Is IBM building the bridge to mainstream crypto adoption?
The technology giant's merging of 'permissioned but public' blockchain networks could show the way toward widespread digital currency adoption
As any hip urban teenager will tell you the world we live in today is non-binary. But it seems that is not just in regard to gender. For many years the crypto-currency space was a two-sided one too.
One side, the “mainstream” camp, always said that blockchain technology might be useful but crypto-currencies are all just a scam so they all need to be either shut down or controlled.
The other side, the more “radical” one, countered that cryptos could change our world but the existing financial establishment, in a tyrannical bid to hold on to its power and wealth, is trying its very best to crush them by, yes… shutting them down or controlling them.
However, an interesting middle ground has emerged that seems to indicate that not only are crypto-currencies here to stay, but that they really will go on to change the financial fabric of our world.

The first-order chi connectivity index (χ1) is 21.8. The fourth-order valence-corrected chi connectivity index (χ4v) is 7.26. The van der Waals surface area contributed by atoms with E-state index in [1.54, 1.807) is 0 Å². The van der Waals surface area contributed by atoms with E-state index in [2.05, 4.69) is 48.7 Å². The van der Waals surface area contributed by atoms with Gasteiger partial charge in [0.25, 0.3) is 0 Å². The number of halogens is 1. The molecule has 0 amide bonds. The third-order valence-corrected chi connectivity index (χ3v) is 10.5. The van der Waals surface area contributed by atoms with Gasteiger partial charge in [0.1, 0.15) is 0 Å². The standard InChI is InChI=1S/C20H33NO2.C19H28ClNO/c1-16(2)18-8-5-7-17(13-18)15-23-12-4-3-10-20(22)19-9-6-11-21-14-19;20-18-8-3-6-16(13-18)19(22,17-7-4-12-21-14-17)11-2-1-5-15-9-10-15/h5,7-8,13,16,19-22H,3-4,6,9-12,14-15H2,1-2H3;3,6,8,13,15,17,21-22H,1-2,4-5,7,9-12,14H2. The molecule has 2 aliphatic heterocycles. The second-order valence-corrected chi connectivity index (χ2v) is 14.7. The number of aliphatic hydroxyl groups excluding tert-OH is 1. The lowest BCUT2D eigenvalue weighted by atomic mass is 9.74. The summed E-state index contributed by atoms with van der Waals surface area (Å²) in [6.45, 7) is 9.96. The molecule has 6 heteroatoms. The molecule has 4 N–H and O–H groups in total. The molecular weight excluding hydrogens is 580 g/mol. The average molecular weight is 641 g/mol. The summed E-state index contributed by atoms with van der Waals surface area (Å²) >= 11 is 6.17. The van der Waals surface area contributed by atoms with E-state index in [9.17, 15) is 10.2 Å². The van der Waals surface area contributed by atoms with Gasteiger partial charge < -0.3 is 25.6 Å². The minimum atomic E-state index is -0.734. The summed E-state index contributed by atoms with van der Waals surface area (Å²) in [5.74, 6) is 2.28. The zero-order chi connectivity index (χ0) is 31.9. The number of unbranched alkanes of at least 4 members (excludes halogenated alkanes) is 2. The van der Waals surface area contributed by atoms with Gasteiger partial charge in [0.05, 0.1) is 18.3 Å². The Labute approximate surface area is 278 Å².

IBM’s newly appointed head of blockchain development, Jesse Lund, has revealed that the technology giant has been meeting with executives from commodities trading platforms, large corporations and even central banks to explore how crypto-currency platforms can work on what she describes as “permissioned but public” technology.
Public blockchains have always been the realm of bitcoin and the rest of the cryptos. Those with “permission” are private and have essentially been the preserve of established institutions. But in a recent interview with Coindesk, Lund says IBM is seeing “tons of demand for digital asset issuance across the board” and this has caused the “emergence of a new segment that could actually be one of the biggest segments, that is a ‘permissioned’ but public blockchain network typology.”
Late last year, IBM announced that it had worked on a trial project to use digital currency and blockchain software to move money in near real-time throughout the South Pacific across a 12-country banking network that included Australia, New Zealand and smaller countries Fiji and Tonga. The network traded in a digital currency called the Lumen and was part of the ever-growing open-source Hyperledger initiative.
In the South Pacific project, the Lumen traded on a non-profit Stellar blockchain, also part of the Hyperledger initiative, and essentially it was the start of a “permissioned but public” network that Lund referenced to Coindesk. And as Lund says, this could become a significant pathway to the widespread adoption of crypto-currencies in the future.
As for our non-binary gender future, who really does know?